"UP has hauled roughly six million tons of coal per year from Wyoming's southern Powder River Basin to OG&E's Muskogee Station power plant in Fort Gibson, Okla. under contracts between the parties," said the STB in announcing its decision. "But after the latest contract expired on Dec. 31, 2008, UP and OG&E could not agree on a new contractual rate. So OG&E asked UP for common carrier rates, which the utility began paying in January 2009. OG&E then challenged the new rates in a complaint to the STB.
"Both OG&E and UP agreed that the Muskogee Station is captive to UP, meaning that there is no effective transportation alternative available to OG&E other than using UP. And both parties agreed that the January 2009 common carrier rates should not exceed 180% of the variable costs of providing that transportation. The central question put to the STB in this case centered on how to calculate the 185% revenue-to-variable cost ratio.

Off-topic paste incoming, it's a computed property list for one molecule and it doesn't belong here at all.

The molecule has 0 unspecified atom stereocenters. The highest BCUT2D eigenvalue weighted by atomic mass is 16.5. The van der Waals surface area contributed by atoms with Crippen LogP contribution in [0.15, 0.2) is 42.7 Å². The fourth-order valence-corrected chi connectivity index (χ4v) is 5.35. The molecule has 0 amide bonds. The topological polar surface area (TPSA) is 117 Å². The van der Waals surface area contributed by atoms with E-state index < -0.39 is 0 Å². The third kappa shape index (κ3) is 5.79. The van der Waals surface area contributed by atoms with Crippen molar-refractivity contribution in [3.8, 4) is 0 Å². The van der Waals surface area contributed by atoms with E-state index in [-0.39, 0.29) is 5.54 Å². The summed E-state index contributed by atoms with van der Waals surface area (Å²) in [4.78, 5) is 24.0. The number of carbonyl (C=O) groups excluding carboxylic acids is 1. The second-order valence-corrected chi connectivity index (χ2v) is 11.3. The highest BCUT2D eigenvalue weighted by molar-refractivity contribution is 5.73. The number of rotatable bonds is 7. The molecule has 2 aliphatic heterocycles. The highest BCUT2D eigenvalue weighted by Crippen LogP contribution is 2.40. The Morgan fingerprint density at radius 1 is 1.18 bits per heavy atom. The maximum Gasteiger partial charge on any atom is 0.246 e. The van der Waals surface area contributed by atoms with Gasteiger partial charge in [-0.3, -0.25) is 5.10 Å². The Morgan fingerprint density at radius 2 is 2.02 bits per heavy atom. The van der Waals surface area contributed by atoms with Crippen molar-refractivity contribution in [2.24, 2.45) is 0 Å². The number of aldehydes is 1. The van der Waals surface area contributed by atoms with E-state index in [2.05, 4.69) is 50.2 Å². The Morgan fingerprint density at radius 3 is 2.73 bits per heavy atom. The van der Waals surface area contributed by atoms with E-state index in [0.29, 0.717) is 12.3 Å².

"The STB found that the amount of relief owed to OG&E for the first two quarters of 2009 ranged from $1.66 to $1.91 per ton in shipper-supplied rail cars, depending on the particular mine origin. The decision also ordered UP to set common carrier rates for the next 10 years at the 180% of variable-costs levels. Assuming historical volumes of 6 million tons a year, the relief to OG&E will likely exceed $10 million a year for the next 10 years."
The decision is available for viewing and downloading, via the Board's website at www.stb.gov, under"E-LIBRARY," then under "Decisions & Notices," beneath the date "7/24/09."
Amtrak’s request for proposals to supply both electric locomotives and new Viewliner 2 single-level passenger rolling stock has generated widespread interest among equipment suppliers, according to Amtrak’s William F. Durham, program director for capital acquisition.